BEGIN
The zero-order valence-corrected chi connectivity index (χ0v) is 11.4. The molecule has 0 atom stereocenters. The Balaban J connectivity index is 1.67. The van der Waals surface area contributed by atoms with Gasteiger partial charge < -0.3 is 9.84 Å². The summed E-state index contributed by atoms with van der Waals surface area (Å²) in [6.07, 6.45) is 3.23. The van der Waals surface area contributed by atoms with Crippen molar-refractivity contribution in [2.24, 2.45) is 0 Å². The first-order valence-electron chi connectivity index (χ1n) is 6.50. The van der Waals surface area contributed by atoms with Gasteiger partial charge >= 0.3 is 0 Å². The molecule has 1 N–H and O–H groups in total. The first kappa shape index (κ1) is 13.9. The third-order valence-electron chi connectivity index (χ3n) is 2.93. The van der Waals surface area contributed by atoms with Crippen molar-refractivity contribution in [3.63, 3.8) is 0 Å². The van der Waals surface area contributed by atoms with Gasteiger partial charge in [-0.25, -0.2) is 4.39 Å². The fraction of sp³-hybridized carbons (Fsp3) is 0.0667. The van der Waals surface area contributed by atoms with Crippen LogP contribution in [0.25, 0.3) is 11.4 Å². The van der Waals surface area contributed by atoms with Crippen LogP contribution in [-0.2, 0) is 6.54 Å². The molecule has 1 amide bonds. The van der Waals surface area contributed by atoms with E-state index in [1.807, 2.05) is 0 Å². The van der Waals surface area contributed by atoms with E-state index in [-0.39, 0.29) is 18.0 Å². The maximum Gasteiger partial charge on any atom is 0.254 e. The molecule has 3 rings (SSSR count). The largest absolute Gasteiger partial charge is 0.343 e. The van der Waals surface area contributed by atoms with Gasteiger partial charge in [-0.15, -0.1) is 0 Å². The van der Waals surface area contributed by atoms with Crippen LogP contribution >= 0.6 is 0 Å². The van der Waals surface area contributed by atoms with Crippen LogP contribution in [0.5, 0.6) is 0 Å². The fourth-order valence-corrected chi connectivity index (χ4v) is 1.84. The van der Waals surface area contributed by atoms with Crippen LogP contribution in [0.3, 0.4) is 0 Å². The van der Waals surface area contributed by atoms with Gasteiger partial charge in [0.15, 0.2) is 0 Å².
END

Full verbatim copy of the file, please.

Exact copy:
The zero-order valence-corrected chi connectivity index (χ0v) is 11.4. The molecule has 0 atom stereocenters. The Balaban J connectivity index is 1.67. The van der Waals surface area contributed by atoms with Gasteiger partial charge < -0.3 is 9.84 Å². The summed E-state index contributed by atoms with van der Waals surface area (Å²) in [6.07, 6.45) is 3.23. The van der Waals surface area contributed by atoms with Crippen molar-refractivity contribution in [2.24, 2.45) is 0 Å². The first-order valence-electron chi connectivity index (χ1n) is 6.50. The van der Waals surface area contributed by atoms with Gasteiger partial charge >= 0.3 is 0 Å². The molecule has 1 N–H and O–H groups in total. The first kappa shape index (κ1) is 13.9. The third-order valence-electron chi connectivity index (χ3n) is 2.93. The van der Waals surface area contributed by atoms with Crippen molar-refractivity contribution in [3.63, 3.8) is 0 Å². The van der Waals surface area contributed by atoms with Gasteiger partial charge in [-0.25, -0.2) is 4.39 Å². The fraction of sp³-hybridized carbons (Fsp3) is 0.0667. The van der Waals surface area contributed by atoms with Crippen LogP contribution in [0.25, 0.3) is 11.4 Å². The van der Waals surface area contributed by atoms with Crippen LogP contribution in [-0.2, 0) is 6.54 Å². The molecule has 1 amide bonds. The van der Waals surface area contributed by atoms with E-state index in [1.807, 2.05) is 0 Å². The van der Waals surface area contributed by atoms with E-state index in [-0.39, 0.29) is 18.0 Å². The maximum Gasteiger partial charge on any atom is 0.254 e. The molecule has 3 rings (SSSR count). The largest absolute Gasteiger partial charge is 0.343 e. The van der Waals surface area contributed by atoms with Gasteiger partial charge in [-0.15, -0.1) is 0 Å². The van der Waals surface area contributed by atoms with Crippen LogP contribution >= 0.6 is 0 Å². The van der Waals surface area contributed by atoms with Crippen LogP contribution in [0.5, 0.6) is 0 Å². The fourth-order valence-corrected chi connectivity index (χ4v) is 1.84. The van der Waals surface area contributed by atoms with Crippen LogP contribution in [0.3, 0.4) is 0 Å². The van der Waals surface area contributed by atoms with Gasteiger partial charge in [0.15, 0.2) is 0 Å².